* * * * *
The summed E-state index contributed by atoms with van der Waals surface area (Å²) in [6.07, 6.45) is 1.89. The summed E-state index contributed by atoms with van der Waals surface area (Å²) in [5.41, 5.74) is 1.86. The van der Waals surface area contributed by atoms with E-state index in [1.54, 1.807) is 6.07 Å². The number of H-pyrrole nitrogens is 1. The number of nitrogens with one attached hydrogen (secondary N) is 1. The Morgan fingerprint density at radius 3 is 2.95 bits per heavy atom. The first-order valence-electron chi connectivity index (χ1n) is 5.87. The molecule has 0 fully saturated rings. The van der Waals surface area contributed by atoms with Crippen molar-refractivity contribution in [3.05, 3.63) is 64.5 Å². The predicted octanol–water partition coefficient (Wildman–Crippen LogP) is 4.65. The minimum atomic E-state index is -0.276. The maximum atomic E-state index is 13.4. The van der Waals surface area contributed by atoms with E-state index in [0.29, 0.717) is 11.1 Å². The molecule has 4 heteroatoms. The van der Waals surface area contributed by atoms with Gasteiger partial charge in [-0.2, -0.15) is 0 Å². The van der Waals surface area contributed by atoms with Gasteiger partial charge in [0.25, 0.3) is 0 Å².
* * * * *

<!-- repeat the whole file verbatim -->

The summed E-state index contributed by atoms with van der Waals surface area (Å²) in [6.07, 6.45) is 1.89. The summed E-state index contributed by atoms with van der Waals surface area (Å²) in [5.41, 5.74) is 1.86. The van der Waals surface area contributed by atoms with E-state index in [1.54, 1.807) is 6.07 Å². The number of H-pyrrole nitrogens is 1. The number of nitrogens with one attached hydrogen (secondary N) is 1. The Morgan fingerprint density at radius 3 is 2.95 bits per heavy atom. The first-order valence-electron chi connectivity index (χ1n) is 5.87. The molecule has 0 fully saturated rings. The van der Waals surface area contributed by atoms with Crippen molar-refractivity contribution in [3.05, 3.63) is 64.5 Å². The predicted octanol–water partition coefficient (Wildman–Crippen LogP) is 4.65. The minimum atomic E-state index is -0.276. The maximum atomic E-state index is 13.4. The van der Waals surface area contributed by atoms with E-state index in [0.29, 0.717) is 11.1 Å². The molecule has 4 heteroatoms. The van der Waals surface area contributed by atoms with Gasteiger partial charge in [-0.2, -0.15) is 0 Å². The van der Waals surface area contributed by atoms with Gasteiger partial charge in [0.25, 0.3) is 0 Å².